Former Rashtriya Swayamsevak Sangh (RSS) ideologue and former BJP national general secretary, K.N. Govindacharya, who is credited with strengthening the BJP’s organisational base in the 1980s and the 1990s, has been actively involved in social work after quitting the BJP in 2000. At present, he is working under the banner of Rashtriya Swabhimaan Andolan. Govindacharya is in the news after he, along with advocate Rohit Pandey, filed an application before the Supreme Court seeking the deportation of the Rohingyas, against two Rohingyas challenging the Centre’s plan to deport them. The matter will come up for hearing on 18 September. Though there is no official record, according to estimates, more than 40,000 Rohingya refugees have sneaked into India from Myanamar. Govindacharya spoke to The Sunday Guardian on the issue. Excerpts:
Q: What prompted you to move the Supreme Court seeking the deporting of the Rohingyas?
A: India has already seen a Partition on the basis of religion. We should keep in mind that demography plays an important role in social and political conditions. It is true that India has been the most welcoming nation. We welcomed different communities even 2,000 years ago. But now the situation is different; the challenges are different. We are living in the 21st century. Everyone is tired of terrorism. There are reasons to worry, as our intelligence agencies have warned that Rohingyas have links with terrorist organisations. So this is a wake-up call for us. Therefore, I moved the Supreme Court. Also, population explosion is taking a heavy toll on India’s resources. If more people are permitted within the country, it will create chaos and anarchy. If 40,000 illegal immigrants are given protection, more people could come in.
When I say about changing demography, you can see what is happening in West Bengal, where as many as nine districts, where Muslims were a minority, have now become Muslim-dominated. This has happened because of infiltration from Bangladesh. So we should not ignore the ground reality.
We should also understand the fact that infiltration is taking place in Bharat, Bangladesh. They can go anywhere. But why do they choose Bharat? It’s because of our sympathetic approach. Within India, they are going to places like Delhi and Jammu and Kashmir, and not to states like Mizoram and Nagaland.
Q: But infiltration by Rohingyas has been going on for a long time. What was the urgency to raise the issue now?
A: Our agencies like the Intelligence Bureau and the RAW have said that Al Qaeda and Lashkar-e-Tayyaba have made inroads in J&K through the Rohingyas. We must remember that these are illegal immigrants. Many Rohingyas have settled in J&K. As per Article 370, there are many restrictions on Indians from other states to stay in J&K. If Indians are not allowed to stay there, how can the illegally immigrated Rohingyas be allowed to stay in a state, which shares a sensitive border with Pakistan? Therefore, there is a sense of urgency to address this issue. Many people are taking a simplistic view of the problem, rather than a realistic view. We cannot have a Utopian view and sit pretty like ostriches. This is not merely a refugee issue. There are other dimensions also. We need to be realistic and objective, rather than subjective and emotional.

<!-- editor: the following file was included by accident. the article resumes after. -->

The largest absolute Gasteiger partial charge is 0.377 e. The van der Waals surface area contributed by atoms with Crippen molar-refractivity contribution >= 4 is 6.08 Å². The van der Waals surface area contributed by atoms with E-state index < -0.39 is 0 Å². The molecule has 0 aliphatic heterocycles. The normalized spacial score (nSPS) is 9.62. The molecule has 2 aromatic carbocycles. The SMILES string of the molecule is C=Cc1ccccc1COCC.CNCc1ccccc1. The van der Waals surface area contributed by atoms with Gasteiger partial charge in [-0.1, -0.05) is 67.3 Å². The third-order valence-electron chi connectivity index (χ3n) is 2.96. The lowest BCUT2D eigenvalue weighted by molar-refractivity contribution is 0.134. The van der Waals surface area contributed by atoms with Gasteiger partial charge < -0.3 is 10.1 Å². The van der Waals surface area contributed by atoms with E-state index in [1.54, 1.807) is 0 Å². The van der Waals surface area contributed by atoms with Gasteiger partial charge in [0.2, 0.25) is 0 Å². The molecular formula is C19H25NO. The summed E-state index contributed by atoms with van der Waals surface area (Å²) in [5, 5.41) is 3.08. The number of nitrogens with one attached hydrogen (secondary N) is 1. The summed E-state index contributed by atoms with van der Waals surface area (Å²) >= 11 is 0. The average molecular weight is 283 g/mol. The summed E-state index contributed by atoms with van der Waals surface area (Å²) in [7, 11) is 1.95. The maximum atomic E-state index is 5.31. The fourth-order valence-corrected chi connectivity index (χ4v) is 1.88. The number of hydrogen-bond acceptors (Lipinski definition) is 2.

Q: Apart from J&K, which other areas face a threat due to their infiltration?
A: Rohingyas pose a severe security threat to Assam and other Northeastern states. In fact, they have considerable security implications for Bangladesh as well. The security agencies have warned the government that Pakistan’s intelligence agencies may try to exploit Rohingyas to support a “jihad”. Therefore, they can create trouble in Assam, which has seen violent clashes due to large scale illegal immigration.
Q: The BJP, it seems, was not so vocal on the issue so far, as it was in the case of Bangladeshi infiltrators.
A: Earlier the impact was less, so the reaction was not that intense. But now the atmosphere has changed. The entire mindset towards the issue of terrorism has changed, globally, after the 2001 terror attacks on the US. I think the BJP and the NDA government at the Centre have started taking the issue seriously now. You can see the statements of Home Minister Rajnath Singh and his Minister of State, Kiren Rijiju. The RSS also mentioned the issue in its recent meeting in Vrindavan.
Q: What should be India’s stand on this issue of refugees?
A: India should extend all cooperation to the UN agencies in resolving the issue. But we should keep in mind that India is not a signatory to the UN Refugee Convention, 1951 and its 1967 protocol. Rohingyas say that they have been issued identity cards by the UN High Commissioner for Refugees (UNHCR). But that does not imply that they have become immune from the proceedings under the Foreigners Act 1946. I think the petitioners’ plea that the other members of the Rohingya community should not be deported is even more problematic as out of 40,000 Rogingyas, only 14,000 have I-cards issued by the UNHCR.
Q: What about the Bangladeshi infiltrators?
A: I think our government should take the issue seriously. It should take up the matter with the Bangladesh government. Bangladesh is becoming a den of terrorist activities.